Monday, December 24, 2012 10:20 AM ET
IHS: All Lower 48 states benefiting from shale
By Bryan Schutt
The unconventional oil and gas revolution is contributing to the economies both inside and outside the shale boom, according to a recent study from IHS.
The study, part of a series documenting the economic benefits of unconventional oil and gas production, measured the impact of unconventional activities in terms of jobs, economic value and government revenue for each state. Researchers looked at state-by-state results to conclude that, unsurprisingly, the economic contributions of shale are mostly driven by activity in the 16 states with production. Activity in the top 10 producing states supports nearly 1.2 million jobs, according to the report.
While two states with a rich history of development, Texas and Oklahoma, had a combined total of more than 650,000 jobs in 2012 linked to unconventional activity, Pennsylvania, North Dakota and Ohio had a combined 180,000 jobs linked to unconventional oil and gas activity.
The report also found that a significant portion of economic activity is also found in the nonproducing states. The 32 states in the Lower 48 that lack major unconventional activity will still contribute nearly 500,000 jobs in businesses that are part of the shale supply chain, the study found. The top 10 nonproducing states in terms of jobs are New York, Illinois, Michigan, Florida, New Jersey, Minnesota, North Carolina, Georgia, Missouri and Wisconsin.
"Our analysis indicates that both oil and gas producing and non-producing states alike are reaping the benefits of the unconventional oil and gas revolution," the study said. "Some states benefit through firms that participate in upstream exploration and production, while other states benefit through firms that comprise the vast supply chain supporting unconventional oil and gas development, or both. States also benefit from the interstate trade that occurs as the unconventional oil and gas income effect flows through the economy.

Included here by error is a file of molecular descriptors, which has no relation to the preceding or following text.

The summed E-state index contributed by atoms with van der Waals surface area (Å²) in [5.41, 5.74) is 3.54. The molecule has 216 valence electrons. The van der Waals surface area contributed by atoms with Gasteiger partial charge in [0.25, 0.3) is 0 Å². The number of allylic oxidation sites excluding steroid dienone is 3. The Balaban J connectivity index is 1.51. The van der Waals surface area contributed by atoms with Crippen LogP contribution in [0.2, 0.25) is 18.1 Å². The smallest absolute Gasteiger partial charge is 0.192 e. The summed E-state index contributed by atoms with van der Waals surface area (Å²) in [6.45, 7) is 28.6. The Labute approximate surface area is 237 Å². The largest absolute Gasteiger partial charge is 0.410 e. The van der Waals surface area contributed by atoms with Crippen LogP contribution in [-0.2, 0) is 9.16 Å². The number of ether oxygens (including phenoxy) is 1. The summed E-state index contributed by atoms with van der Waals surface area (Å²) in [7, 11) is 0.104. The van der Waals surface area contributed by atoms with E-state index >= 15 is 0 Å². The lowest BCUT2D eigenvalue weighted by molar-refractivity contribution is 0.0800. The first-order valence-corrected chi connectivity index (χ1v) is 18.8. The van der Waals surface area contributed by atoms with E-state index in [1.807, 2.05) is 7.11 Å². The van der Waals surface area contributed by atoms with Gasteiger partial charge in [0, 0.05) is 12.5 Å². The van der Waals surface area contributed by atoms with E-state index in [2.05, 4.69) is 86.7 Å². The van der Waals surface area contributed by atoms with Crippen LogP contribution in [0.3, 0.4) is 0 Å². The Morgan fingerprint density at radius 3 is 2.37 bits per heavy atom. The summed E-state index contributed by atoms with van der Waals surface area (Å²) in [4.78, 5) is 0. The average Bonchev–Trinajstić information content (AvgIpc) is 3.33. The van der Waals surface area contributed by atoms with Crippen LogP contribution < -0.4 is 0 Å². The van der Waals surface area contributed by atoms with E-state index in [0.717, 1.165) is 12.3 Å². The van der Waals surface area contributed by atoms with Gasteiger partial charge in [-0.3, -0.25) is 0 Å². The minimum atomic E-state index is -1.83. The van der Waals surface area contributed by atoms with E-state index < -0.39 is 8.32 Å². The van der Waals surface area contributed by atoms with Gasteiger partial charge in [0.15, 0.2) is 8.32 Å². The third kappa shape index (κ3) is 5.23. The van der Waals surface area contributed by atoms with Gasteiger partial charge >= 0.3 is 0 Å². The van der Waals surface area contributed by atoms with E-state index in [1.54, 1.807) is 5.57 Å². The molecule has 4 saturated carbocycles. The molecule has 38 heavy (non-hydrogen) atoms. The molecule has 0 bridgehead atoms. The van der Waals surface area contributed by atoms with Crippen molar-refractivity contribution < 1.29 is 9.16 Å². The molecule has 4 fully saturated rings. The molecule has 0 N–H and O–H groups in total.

Nationally, total unconventional oil and gas production in the Lower 48 will contribute $63 billion in federal, state and local tax receipts in 2012, and total government revenues are forecast to grow to nearly $113 billion by 2020. Nearly $238 billion will be contributed in value added to the U.S. economy in 2012, IHS said.
The first part of the research series focused on big-picture economic impacts, including the total number of jobs created, the total capital spending involved in the shale boom, and the outlook for production and revenues. It projected that unconventional production would support nearly 3 million jobs by the end of the decade.
The next installment is expected to explore the potential for a U.S. manufacturing renaissance fueled by abundant energy supply. The research is supported by the American Petroleum Institute, the U.S. Chamber of Commerce's Institute for 21st Century Energy, the American Chemistry Council, America's Natural Gas Alliance and the Natural Gas Supply Association.
"Looking ahead, the potential is there for the unconventional oil and gas revolution to have an even broader impact on the U.S. economy," said John Larson, vice president for public consulting at IHS. "By lowering the cost of key industrial inputs — such as natural gas — this unconventional revolution could help lay the foundation for a renaissance in U.S. manufacturing and increased competiveness in the global economy."